As recently as not long ago, I wrote about pencils and pens. I reiterated a promise to myself that I would not spend my money on expensive writing tools.
Well, so much for THAT noise coming out of my talker. Behold, my three-pack of Blackwing pencils. (Photo above.)
In “Me and Things” I wrote,
Pencils, too. I am probably the ideal Blackwing 602 customer, but I like money more. A 12-pack of the pencil—oh! Look at those gorgeous creations to our right!—will set a customer back approximately $21 either online or in person at Barner Books in New Paltz. (Full disclosure: I have nothing to disclose and no business interests with Barner Books other than it is one of my favorite bookshops.) That is a lot of money for a mere dozen pencils, eight of which I might very well ignore for the length of forever because of my personal writing tool superstition. Thus, even though I have held a Blackwing 602 only one time so far in my life, and I indeed drooled over its swift action on the page, I have not purchased a set and I tell myself that it is because these Blackwings are knockoffs made by a company that bought the naming rights and these are not the classic pencils themselves.
This was not a lie, as I meant it when I wrote it and I had not been in the above-named bookshop in a couple of years. It was as true as daylight waking a rooster. But upon walking through the shop’s doors last Friday evening, a package of three Blackwings leapt into my hands. Okay, that right there is a lie. Upon walking through the shop’s doors, I made a beeline for the Blackwing display that memory told me would still be in place. Seven dollars and fifty cents later, I have three extra-special pencils. They are so special I am typing with them. (That is a fib, also.)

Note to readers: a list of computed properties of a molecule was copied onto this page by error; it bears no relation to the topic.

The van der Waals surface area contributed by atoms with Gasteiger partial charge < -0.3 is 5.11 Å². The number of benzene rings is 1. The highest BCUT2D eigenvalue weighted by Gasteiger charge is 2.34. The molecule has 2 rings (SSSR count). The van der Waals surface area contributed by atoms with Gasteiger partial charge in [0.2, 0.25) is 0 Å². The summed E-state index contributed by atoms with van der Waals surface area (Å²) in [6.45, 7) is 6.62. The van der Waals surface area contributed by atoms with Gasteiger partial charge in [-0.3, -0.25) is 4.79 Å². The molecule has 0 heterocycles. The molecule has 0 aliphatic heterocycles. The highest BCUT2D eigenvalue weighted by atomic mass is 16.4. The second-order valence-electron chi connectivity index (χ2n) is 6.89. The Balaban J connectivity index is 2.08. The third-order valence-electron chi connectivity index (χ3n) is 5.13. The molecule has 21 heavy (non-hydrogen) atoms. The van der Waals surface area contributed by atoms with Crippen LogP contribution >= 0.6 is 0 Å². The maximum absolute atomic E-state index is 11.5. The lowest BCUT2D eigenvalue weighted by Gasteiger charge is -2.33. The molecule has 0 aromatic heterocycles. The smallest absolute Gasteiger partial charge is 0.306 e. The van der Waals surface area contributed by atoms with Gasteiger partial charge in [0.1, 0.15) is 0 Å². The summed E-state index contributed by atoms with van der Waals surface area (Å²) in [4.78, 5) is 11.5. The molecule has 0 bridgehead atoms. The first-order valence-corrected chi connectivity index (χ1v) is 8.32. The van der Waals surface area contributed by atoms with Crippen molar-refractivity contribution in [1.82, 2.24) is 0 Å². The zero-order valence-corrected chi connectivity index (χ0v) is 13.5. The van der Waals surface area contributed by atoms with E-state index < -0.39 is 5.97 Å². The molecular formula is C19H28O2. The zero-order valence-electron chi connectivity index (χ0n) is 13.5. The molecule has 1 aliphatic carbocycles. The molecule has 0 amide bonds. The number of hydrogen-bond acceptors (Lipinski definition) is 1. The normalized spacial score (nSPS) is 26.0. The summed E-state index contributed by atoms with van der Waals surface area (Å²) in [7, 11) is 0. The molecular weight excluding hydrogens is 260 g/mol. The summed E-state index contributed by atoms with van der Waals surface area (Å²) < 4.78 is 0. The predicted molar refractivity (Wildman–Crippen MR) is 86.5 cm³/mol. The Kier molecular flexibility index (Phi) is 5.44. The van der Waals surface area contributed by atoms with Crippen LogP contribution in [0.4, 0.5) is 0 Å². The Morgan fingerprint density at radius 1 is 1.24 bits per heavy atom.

Are they special? Yes. As the three-pack is a variety sampler to whet one’s appetite for the possibility of investing a large sum in a 21-pack of one or the other type of pencil, the packaging itself explains: the “602” (the gray one, which is the one I have sharpened) is “firm and smooth,” the “Pearl” (white) is “balanced,” and the one at the bottom, the unnamed black one (the classic Blackwing) is “soft and smooth.” I have a straight face while typing this, but I also acknowledge that this language could be employed to describe anything from golf clubs to bullets to wines.
I am also aware, as I wrote last week, that there is a Blackwing pencil controversy, in that these are not made by the original company nor with precisely the identical materials. The brand name, “Blackwing,” is for writers something akin to what “Ferrari” is for drivers, so the company that bought the name did a lot (but not everything) to replicate the product. I still have not held an original Blackwing pencil in my undeserving hands. A 12-pack of original Eberhard Faber Blackwings in their original packaging is available on eBay today for $599. (Economy shipping, though!)
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This first appeared last fall.
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